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Ladder-backed Woodpecker

From Opus

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Revision as of 22:56, 16 April 2019 (edit)
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(GSearch amended to allow for multiple scientific names. References updated)
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{{incomplete}} {{incomplete}}
[[Image:Ladder-Backed_Woodpeckerdigishooter.jpg|thumb|400px|right|Male<br />Photo by {{user|digishooter|digishooter}} <br />Kelso Valley: Kern Co., [[California]], [[USA]], November 2006]] [[Image:Ladder-Backed_Woodpeckerdigishooter.jpg|thumb|400px|right|Male<br />Photo by {{user|digishooter|digishooter}} <br />Kelso Valley: Kern Co., [[California]], [[USA]], November 2006]]
-;[[:Category:Picoides|Picoides]] scalaris<br />+;[[:Category:Dryobates|Dryobates]] scalaris<br />
-''Dendrocopos scalaris; Dryobates scalaris; Picus scalaris''+''Picoides scalaris; Dendrocopos scalaris; Picus scalaris''
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==External Links== ==External Links==
{{GSearch|Woodpecker+scalaris}} {{GSearch|Woodpecker+scalaris}}
-[[Category:Birds]] [[Category:Picoides]]+[[Category:Birds]] [[Category:Dryobates]]

Revision as of 21:44, 23 April 2019

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MalePhoto by digishooter Kelso Valley: Kern Co., California, USA, November 2006
Photo by digishooter
Kelso Valley: Kern Co., California, USA, November 2006
Dryobates scalaris

Picoides scalaris; Dendrocopos scalaris; Picus scalaris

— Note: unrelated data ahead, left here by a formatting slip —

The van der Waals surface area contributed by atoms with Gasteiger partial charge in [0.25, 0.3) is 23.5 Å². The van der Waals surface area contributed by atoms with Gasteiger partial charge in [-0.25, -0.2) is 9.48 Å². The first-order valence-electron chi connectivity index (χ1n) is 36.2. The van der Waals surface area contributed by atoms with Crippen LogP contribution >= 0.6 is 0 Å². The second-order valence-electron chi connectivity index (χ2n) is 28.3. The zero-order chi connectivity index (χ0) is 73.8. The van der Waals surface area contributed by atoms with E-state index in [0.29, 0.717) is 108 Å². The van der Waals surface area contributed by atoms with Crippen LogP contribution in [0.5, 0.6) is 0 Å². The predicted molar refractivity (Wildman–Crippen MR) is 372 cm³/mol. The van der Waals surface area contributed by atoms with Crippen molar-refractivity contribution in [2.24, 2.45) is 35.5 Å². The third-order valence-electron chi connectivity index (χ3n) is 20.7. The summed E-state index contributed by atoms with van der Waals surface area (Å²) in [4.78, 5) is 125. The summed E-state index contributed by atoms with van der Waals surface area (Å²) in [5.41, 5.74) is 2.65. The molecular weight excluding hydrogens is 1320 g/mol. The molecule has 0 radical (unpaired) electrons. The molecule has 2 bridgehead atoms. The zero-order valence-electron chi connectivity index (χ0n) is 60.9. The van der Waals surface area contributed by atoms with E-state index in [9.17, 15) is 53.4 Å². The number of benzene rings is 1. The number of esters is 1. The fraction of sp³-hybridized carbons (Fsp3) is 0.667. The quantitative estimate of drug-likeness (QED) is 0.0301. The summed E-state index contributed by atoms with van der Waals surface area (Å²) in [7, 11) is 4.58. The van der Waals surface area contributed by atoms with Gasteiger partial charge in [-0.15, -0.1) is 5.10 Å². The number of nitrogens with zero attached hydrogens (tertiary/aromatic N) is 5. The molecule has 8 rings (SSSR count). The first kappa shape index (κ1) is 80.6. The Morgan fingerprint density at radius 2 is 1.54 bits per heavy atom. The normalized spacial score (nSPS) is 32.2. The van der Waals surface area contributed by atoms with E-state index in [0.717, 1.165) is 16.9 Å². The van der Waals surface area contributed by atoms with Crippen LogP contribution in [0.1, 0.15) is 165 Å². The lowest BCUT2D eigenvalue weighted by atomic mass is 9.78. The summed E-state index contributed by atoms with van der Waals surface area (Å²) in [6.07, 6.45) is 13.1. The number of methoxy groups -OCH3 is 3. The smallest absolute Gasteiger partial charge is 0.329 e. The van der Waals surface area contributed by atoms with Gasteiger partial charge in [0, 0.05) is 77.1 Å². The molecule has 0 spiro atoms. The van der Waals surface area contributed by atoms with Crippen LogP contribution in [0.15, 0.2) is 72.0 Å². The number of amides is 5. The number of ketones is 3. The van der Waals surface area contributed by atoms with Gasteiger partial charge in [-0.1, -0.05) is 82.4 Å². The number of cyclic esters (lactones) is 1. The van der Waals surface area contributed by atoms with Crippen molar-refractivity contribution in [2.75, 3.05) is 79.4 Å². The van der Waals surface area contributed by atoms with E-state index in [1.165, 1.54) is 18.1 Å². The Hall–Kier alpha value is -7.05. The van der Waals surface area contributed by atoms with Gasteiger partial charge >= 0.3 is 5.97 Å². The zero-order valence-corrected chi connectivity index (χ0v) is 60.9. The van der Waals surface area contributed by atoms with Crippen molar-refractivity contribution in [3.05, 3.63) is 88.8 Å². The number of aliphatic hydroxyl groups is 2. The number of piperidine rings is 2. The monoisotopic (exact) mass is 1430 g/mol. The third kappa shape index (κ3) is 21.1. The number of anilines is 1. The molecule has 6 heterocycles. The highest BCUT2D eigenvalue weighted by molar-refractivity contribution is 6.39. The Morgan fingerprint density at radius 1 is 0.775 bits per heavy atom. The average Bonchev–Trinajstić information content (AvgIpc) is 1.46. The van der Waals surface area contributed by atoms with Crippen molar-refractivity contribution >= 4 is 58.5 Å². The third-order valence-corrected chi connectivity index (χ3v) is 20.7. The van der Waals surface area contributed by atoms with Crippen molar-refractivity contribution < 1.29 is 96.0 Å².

16.5 to 19 cm (6½ to 7½ inches) in length
Black and white, barred pattern on back and wings. Rump, breast and flanks speckled with black.
Adult males have a red crown patch that is smaller in immatures and lacking in adult females. The bill is very sharp, straight, and black.


South-western United States, Mexico, and Nicaragua.


FemalePhoto by bobsofpa Ash Canyon, Arizona, USA, April 2010
Photo by bobsofpa
Ash Canyon, Arizona, USA, April 2010

Placed in genus Dryobates by Gill and Donsker.


There are 8 subspecies[1]:

  • P. s. cactophilus:
  • Arid south-western US to north-eastern Baja California and central Mexico
  • P. s. eremicus:
  • Northern Baja California
  • P. s. lucasanus:
  • Southern Baja California
  • P. s. graysoni:
  • Tres Marías Islands (off western Mexico)
  • P. s. sinaloensis:
  • Coastal western Mexico (southern Sonora to Guerrero, south-western Puebla, western Oaxaca)
  • P. s. scalaris:
  • Southern Mexico (Veracruz and Chiapas)
  • P. s. parvus:
  • North Yucatán Peninsula, Cozumel Island and Holbox Island
  • P. s. leucoptilurus:


Dry brushy areas and thickets.



They nest in cavities excavated from tree trunks. 2 and 7 plain white eggs are laid and incubated by both sexes.


Diet includes insects and their larva, and also fruit produced by cacti.


  1. Clements, J. F., T. S. Schulenberg, M. J. Iliff, D. Roberson, T. A. Fredericks, B. L. Sullivan, and C. L. Wood. 2018. The eBird/Clements checklist of birds of the world: v2018. Downloaded from
  2. Avibase

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